Friday, July 14, 2006
Has the Texas legislature made performing abortions a capital offense?
Does a physician’s failure to comply with the requirements of either § 164.052(a)(18) (restricting third-trimester abortions performed on viable unborn children) or § 164.052(a)(19) (requiring parental consent for abortions performed on unemancipated minors) of the Texas Occupations Code, as provided by § 1.42 of S.B. 419 (2005 TEX. GEN. LAWS ch 269, § 1.42) subject the physician to liability under the criminal homicide provisions of ch. 19 of the Penal Code?
As reported in this morning's Kaiser Daily Women's Health Report, which drew heavily from a story in yesterday's Austin Statesman-American, Swinford wants to test an interpretation of the new law by the Texas District and County Attorneys Association:
The analysis says that because it is illegal both for abortions to be performed on a minor without the consent of a parent or guardian and for a physician to perform a third-trimester abortion, doctors who perform them could be prosecuted for murder. The analysis -- written by Shannon Edmonds, the group's director of governmental relations -- says, "This was undoubtedly an unintended consequence but one that law enforcement authorities should be aware of." Edmonds, who said he is unaware of any such prosecutions, said, "After every (legislative) session, there are changes in the law that are real head-scratchers, some intentional and some are unintentional. ... This is just a way to illustrate how unintentional consequences can result in something extreme" (Embry, Austin American-Statesman, 7/13). Swinford, who disagrees with the interpretation of the law by the TDCAA, said the law is intended to provide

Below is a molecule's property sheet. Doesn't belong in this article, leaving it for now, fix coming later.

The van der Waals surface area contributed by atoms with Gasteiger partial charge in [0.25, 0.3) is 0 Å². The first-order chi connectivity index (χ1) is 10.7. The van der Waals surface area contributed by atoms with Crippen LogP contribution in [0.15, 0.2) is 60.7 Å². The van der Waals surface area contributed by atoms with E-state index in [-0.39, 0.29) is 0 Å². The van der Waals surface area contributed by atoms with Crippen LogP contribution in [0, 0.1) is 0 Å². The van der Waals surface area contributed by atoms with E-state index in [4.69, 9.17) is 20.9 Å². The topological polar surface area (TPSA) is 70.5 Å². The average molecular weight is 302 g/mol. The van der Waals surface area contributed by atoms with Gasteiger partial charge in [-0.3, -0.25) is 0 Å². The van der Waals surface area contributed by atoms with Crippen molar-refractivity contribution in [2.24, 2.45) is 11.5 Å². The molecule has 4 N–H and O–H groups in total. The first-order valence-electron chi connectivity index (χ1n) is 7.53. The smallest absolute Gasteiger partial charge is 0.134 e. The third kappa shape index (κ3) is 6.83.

criminal penalties for the failure of physicians to obtain parental consent or to comply with restrictions on abortions conducted at or after 28 weeks' gestation, but "certainly not to subject a physician to prosecution for capital murder."
Both the Kaiser report and the news story missed a crucial part of the story. Shannon Edmonds' analysis turns on a little-discussed amendment to the Penal Code in 2003 that expanded the definition of "individual" in the homicide portion of the Penal Code to include an unborn child at any stage of development starting at conception. Although the Penal Code exempts physicians who perform lawful abortions, that exemption wouldn't apply to physicians who perform unlawful abortions. And since the 2005 amendments to the Occupations Code make it unlawful for a physician to perform most late-term abortions or abortions on minors without parental consent (subject to a judicial-bypass provision), the argument would be that physicians who violate the new provisions would fall outside the 2003 law's exception for lawful abortions.
This is almost undoubtedly not what the legislature intended. With the Texas Legislature, though, you can never be quite sure. And by providing specific, lesser penalties for violations of the Occupations Code, the Legislature could be understood to have intended these penalties as an alternative to the Penal Code's death penalty. But when it comes to harsh penalties and the Texas Legislature, you can never be quite sure.